Those who competed in the Grand Prix of St. Petersburg say only minor changes needed.
By JOANNE KORTH, Times Staff Writer
© St. Petersburg Times, published February 25, 2003
ST. PETERSBURG -- Several experts were asked Sunday afternoon how to improve the Grand Prix of St. Petersburg for next year. They didn't come up with much.
And they should know.
They did the racing.
A trio of veterans climbed onto the rostrum after 105 laps on the 1.806-mile, 14-turn street circuit along the downtown waterfront, then gave the event their resounding approval.
"We had a great first race, a great crowd," winner Paul Tracy said. "People can walk away from here and say, "I saw a great race.' They'll come back."
Drivers raved throughout the three-day event about the layout and condition of the circuit, which was far better, they said, than street courses at first-year events in 2002 in Miami and Denver. The track was smooth, wide, fast and technically challenging.
But, in the end, slippery.
After Friday's initial practice session, drivers promised plenty of passing for Sunday's race -- good news to any race fan. But a variety of factors made passing difficult.
This was the first race in which CART did not allow traction control, a computer device that keeps tires from spinning. Heavy rains Saturday night washed any accumulated rubber off the surface. And drivers complained they had insufficient grip to brake hard into the corners, the best way to pass on street circuits.
As a result, there were only two lead changes in nearly 190 miles of racing and the only pass for the lead came on a little-watched corner of the track, Turn 5.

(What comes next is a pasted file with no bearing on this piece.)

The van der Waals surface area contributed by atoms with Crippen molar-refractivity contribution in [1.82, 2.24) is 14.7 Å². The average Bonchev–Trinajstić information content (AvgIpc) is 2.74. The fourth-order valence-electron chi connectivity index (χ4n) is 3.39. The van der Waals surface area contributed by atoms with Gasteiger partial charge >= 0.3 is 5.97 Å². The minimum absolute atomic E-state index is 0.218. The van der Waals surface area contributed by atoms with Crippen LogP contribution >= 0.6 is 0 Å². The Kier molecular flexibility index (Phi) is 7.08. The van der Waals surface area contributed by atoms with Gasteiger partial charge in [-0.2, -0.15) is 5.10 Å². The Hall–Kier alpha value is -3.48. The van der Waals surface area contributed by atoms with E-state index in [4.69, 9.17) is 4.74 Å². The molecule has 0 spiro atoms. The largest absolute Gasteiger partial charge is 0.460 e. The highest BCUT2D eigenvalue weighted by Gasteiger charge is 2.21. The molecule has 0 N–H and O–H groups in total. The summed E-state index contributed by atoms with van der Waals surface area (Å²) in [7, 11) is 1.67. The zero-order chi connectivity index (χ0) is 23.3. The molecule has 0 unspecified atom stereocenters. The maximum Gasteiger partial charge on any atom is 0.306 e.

Tracy was behind rookie Tiago Monteiro for nearly 20 laps, unable to get around though he had the faster car. Not until Monteiro made a mistake -- he locked up the brakes and swung wide -- did Tracy sneak past to take the lead on Lap 35.
Then again, the Daytona 500 had only one on-track pass for the lead in 272.5 miles, when Michael Waltrip overtook Jimmie Johnson on a restart at nowhere near top speed.
Street races usually do not feature much on-track passing, but the St. Petersburg circuit seemed conducive. Tracy suggested asofter tire might help.
"The tire was pretty hard that Bridgestone brought," Tracy said. "They don't know any different, first-time event. I think if we had a softer tire it would make us go faster, for sure, maybe make it nicer to drive."
All drivers agreed the exit to pit road should be modified. Cars leaving pit road merge from the right just as cars on the track are swinging wide coming off the left-handed Turn 2.
"Obviously, pit-out needs to be improved," said runner-up Michel Jourdain Jr. of Mexico, who enjoyed his best career finish. "It's very hard to see who is coming if you are on the track or in the pits."
During the weekend, several drivers remarked on the tight backside S-turn, hinting organizers might want to move the walls out to make it wider. But no one wrecked in the right-left combination designed to slow cars before making the hairpin turn onto the runway at Albert Whitted Airport, which served as the front straight.
"For the first time to race here, for the track to be this nice really impresses me," said third-place finisher Bruno Junqueira of Brazil, who expected to contend for the championship. "The only point that I don't feel comfortable is coming out of the pits can be a little bit dangerous. They can study a better way.
"Apart from that, it's very good."